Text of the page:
Easy PDF Templates

July 02, 2014

We have a standard contractor agreement we use at work. It’s pretty cookie cutter but for every contractor certain things needed to be edited. These edits included name of the contractor, address, start date of the contract, etc. After giving up on forms in LibreOffice, I found an elegant solution. It turns out that LibreOffice od* files are just zipped XML. So I created an Open Document Template(odt) file and replaced all the relevant data with placeholders like __CONTRACTOR__ for contractor name. Then I use a simple make file to:

  1. unzip the template
  2. fill in the placeholders using sed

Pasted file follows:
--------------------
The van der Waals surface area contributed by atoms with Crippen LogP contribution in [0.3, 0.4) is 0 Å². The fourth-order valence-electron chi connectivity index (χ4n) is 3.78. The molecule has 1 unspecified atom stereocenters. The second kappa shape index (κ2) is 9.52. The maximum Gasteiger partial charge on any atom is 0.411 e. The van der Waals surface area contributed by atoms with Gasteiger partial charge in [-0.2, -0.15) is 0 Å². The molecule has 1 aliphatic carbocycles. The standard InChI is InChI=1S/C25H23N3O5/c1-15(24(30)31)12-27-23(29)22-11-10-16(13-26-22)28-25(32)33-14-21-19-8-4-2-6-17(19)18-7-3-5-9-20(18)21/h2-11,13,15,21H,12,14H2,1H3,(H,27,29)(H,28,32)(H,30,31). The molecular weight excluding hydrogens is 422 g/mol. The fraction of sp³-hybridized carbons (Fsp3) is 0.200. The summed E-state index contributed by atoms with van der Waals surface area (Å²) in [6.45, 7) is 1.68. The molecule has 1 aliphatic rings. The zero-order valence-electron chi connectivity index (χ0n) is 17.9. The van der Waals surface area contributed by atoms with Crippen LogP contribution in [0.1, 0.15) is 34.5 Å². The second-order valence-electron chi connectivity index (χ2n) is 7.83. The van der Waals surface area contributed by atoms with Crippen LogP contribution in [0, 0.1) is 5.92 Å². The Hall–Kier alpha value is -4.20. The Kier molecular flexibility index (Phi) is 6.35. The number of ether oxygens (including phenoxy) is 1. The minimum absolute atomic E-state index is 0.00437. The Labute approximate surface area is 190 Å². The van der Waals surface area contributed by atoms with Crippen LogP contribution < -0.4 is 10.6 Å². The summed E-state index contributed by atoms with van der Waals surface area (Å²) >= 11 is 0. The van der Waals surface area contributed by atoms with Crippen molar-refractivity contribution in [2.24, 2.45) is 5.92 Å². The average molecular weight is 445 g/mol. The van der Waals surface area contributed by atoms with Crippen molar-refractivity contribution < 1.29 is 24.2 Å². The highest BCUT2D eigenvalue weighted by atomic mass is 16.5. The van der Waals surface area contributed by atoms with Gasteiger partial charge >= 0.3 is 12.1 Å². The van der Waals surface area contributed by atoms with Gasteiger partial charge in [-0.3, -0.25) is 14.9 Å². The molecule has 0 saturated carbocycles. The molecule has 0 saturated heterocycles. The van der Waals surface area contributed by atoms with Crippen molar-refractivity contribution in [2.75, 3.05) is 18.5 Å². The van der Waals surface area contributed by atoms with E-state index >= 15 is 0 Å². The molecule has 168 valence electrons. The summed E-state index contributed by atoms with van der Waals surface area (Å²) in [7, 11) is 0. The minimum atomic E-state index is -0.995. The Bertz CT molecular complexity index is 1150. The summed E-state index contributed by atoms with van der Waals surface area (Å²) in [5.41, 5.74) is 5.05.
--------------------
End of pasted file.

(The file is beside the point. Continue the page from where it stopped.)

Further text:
3. zip it back up
  4. convert it to a PDF

Here’s the Makefile:

all: Independent-Contractor-Agmt.pdf

CONTRACTOR=Foobar Industries
BEGINDATE=$(shell date +"%B %d, %Y")
ENDDATE=$(shell date -d "+$(CONTRACTPERIOD)" +"%B %d, %Y")

%.odt: %.ott
  mkdir $*
  cd $*; unzip ../$<
  sed -i 's/__CONTRACTOR__/$(CONTRACTOR)/g' $*/content.xml
  sed -i 's/__CONTRACTORLOCATION__/$(CONTRACTORLOCATION)/g' $*/content.xml
  sed -i 's/__BEGINDATE__/$(BEGINDATE)/g' $*/content.xml
  sed -i 's/__ENDDATE__/$(ENDDATE)/g' $*/content.xml
  sed -i 's/__CONTRACTPERIOD__/$(CONTRACTPERIOD)/g' $*/content.xml
  cd $*; zip -r ../$@ *
  rm -r $*

%.pdf: %.odt
  unoconv -f pdf $<

  rm -f *.odt
  rm -f *.pdf

And here’s how I run it from the command line:

make all CONTRACTOR="Contracts R Us" \
CONTRACTORLOCATION="1234 Fantasy Ln, Austin, TX"

There are defaults for all the placeholders in the Makefile and you can override them on the command line. For example, BEGINDATE is the current date by default. I originally tried using m4 instead of sed but it wasn’t able to parse the XML file. This is just another example of doing things the UNIX WayTM.